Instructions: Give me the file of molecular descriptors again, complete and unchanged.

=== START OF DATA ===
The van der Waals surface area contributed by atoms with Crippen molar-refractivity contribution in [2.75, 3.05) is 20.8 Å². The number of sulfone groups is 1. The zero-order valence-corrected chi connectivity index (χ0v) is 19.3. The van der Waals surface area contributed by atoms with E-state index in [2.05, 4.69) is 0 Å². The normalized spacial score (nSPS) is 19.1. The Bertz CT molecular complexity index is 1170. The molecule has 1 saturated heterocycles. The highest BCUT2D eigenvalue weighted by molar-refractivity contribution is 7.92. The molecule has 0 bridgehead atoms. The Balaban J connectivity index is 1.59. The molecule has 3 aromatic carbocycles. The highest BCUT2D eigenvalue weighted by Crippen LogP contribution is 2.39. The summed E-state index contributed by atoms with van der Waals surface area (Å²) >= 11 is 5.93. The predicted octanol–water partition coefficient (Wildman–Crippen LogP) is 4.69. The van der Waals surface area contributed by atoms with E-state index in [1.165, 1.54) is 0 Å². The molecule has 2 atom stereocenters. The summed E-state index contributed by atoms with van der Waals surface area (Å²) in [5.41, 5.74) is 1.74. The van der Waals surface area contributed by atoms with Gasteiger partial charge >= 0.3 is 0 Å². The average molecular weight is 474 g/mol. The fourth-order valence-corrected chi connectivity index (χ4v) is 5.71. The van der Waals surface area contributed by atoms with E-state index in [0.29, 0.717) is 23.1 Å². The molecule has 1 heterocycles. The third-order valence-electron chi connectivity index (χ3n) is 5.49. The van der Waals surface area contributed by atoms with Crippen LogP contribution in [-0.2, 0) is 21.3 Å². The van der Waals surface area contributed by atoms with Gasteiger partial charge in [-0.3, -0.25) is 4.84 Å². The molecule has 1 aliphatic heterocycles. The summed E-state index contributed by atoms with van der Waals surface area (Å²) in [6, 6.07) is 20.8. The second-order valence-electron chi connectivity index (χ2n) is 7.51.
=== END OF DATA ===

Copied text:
The van der Waals surface area contributed by atoms with Crippen molar-refractivity contribution in [2.75, 3.05) is 20.8 Å². The number of sulfone groups is 1. The zero-order valence-corrected chi connectivity index (χ0v) is 19.3. The van der Waals surface area contributed by atoms with E-state index in [2.05, 4.69) is 0 Å². The normalized spacial score (nSPS) is 19.1. The Bertz CT molecular complexity index is 1170. The molecule has 1 saturated heterocycles. The highest BCUT2D eigenvalue weighted by molar-refractivity contribution is 7.92. The molecule has 0 bridgehead atoms. The Balaban J connectivity index is 1.59. The molecule has 3 aromatic carbocycles. The highest BCUT2D eigenvalue weighted by Crippen LogP contribution is 2.39. The summed E-state index contributed by atoms with van der Waals surface area (Å²) >= 11 is 5.93. The predicted octanol–water partition coefficient (Wildman–Crippen LogP) is 4.69. The van der Waals surface area contributed by atoms with E-state index in [1.165, 1.54) is 0 Å². The molecule has 2 atom stereocenters. The summed E-state index contributed by atoms with van der Waals surface area (Å²) in [5.41, 5.74) is 1.74. The van der Waals surface area contributed by atoms with Gasteiger partial charge >= 0.3 is 0 Å². The average molecular weight is 474 g/mol. The fourth-order valence-corrected chi connectivity index (χ4v) is 5.71. The van der Waals surface area contributed by atoms with E-state index in [0.29, 0.717) is 23.1 Å². The molecule has 1 heterocycles. The third-order valence-electron chi connectivity index (χ3n) is 5.49. The van der Waals surface area contributed by atoms with Crippen LogP contribution in [-0.2, 0) is 21.3 Å². The van der Waals surface area contributed by atoms with Gasteiger partial charge in [-0.3, -0.25) is 4.84 Å². The molecule has 1 aliphatic heterocycles. The summed E-state index contributed by atoms with van der Waals surface area (Å²) in [6, 6.07) is 20.8. The second-order valence-electron chi connectivity index (χ2n) is 7.51.